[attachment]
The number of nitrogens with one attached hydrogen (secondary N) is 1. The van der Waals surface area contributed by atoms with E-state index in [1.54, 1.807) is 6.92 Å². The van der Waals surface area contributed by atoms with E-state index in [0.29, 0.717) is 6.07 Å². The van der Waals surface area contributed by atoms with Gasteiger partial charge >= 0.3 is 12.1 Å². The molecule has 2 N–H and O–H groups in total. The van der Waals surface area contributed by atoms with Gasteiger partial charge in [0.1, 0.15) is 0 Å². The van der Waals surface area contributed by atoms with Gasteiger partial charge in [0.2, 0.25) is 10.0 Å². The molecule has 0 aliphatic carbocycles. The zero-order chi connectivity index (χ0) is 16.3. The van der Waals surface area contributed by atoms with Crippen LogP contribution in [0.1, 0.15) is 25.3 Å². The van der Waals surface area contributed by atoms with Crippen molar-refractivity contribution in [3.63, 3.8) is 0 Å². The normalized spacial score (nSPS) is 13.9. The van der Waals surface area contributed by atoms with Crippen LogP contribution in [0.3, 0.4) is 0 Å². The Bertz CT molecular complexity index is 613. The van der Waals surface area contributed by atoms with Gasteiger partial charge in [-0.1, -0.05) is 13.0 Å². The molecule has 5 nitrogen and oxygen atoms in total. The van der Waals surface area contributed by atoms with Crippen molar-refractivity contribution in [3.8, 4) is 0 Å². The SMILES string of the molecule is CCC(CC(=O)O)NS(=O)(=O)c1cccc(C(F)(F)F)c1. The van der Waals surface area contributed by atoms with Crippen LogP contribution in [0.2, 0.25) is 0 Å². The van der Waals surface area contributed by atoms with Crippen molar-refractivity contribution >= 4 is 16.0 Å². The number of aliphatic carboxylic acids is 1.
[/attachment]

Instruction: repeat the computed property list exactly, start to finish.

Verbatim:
The number of nitrogens with one attached hydrogen (secondary N) is 1. The van der Waals surface area contributed by atoms with E-state index in [1.54, 1.807) is 6.92 Å². The van der Waals surface area contributed by atoms with E-state index in [0.29, 0.717) is 6.07 Å². The van der Waals surface area contributed by atoms with Gasteiger partial charge >= 0.3 is 12.1 Å². The molecule has 2 N–H and O–H groups in total. The van der Waals surface area contributed by atoms with Gasteiger partial charge in [0.1, 0.15) is 0 Å². The van der Waals surface area contributed by atoms with Gasteiger partial charge in [0.2, 0.25) is 10.0 Å². The molecule has 0 aliphatic carbocycles. The zero-order chi connectivity index (χ0) is 16.3. The van der Waals surface area contributed by atoms with Crippen LogP contribution in [0.1, 0.15) is 25.3 Å². The van der Waals surface area contributed by atoms with Crippen molar-refractivity contribution in [3.63, 3.8) is 0 Å². The normalized spacial score (nSPS) is 13.9. The van der Waals surface area contributed by atoms with Crippen LogP contribution in [0.3, 0.4) is 0 Å². The Bertz CT molecular complexity index is 613. The van der Waals surface area contributed by atoms with Gasteiger partial charge in [-0.1, -0.05) is 13.0 Å². The molecule has 5 nitrogen and oxygen atoms in total. The van der Waals surface area contributed by atoms with Crippen molar-refractivity contribution in [3.8, 4) is 0 Å². The SMILES string of the molecule is CCC(CC(=O)O)NS(=O)(=O)c1cccc(C(F)(F)F)c1. The van der Waals surface area contributed by atoms with Crippen LogP contribution in [0.2, 0.25) is 0 Å². The van der Waals surface area contributed by atoms with Crippen molar-refractivity contribution >= 4 is 16.0 Å². The number of aliphatic carboxylic acids is 1.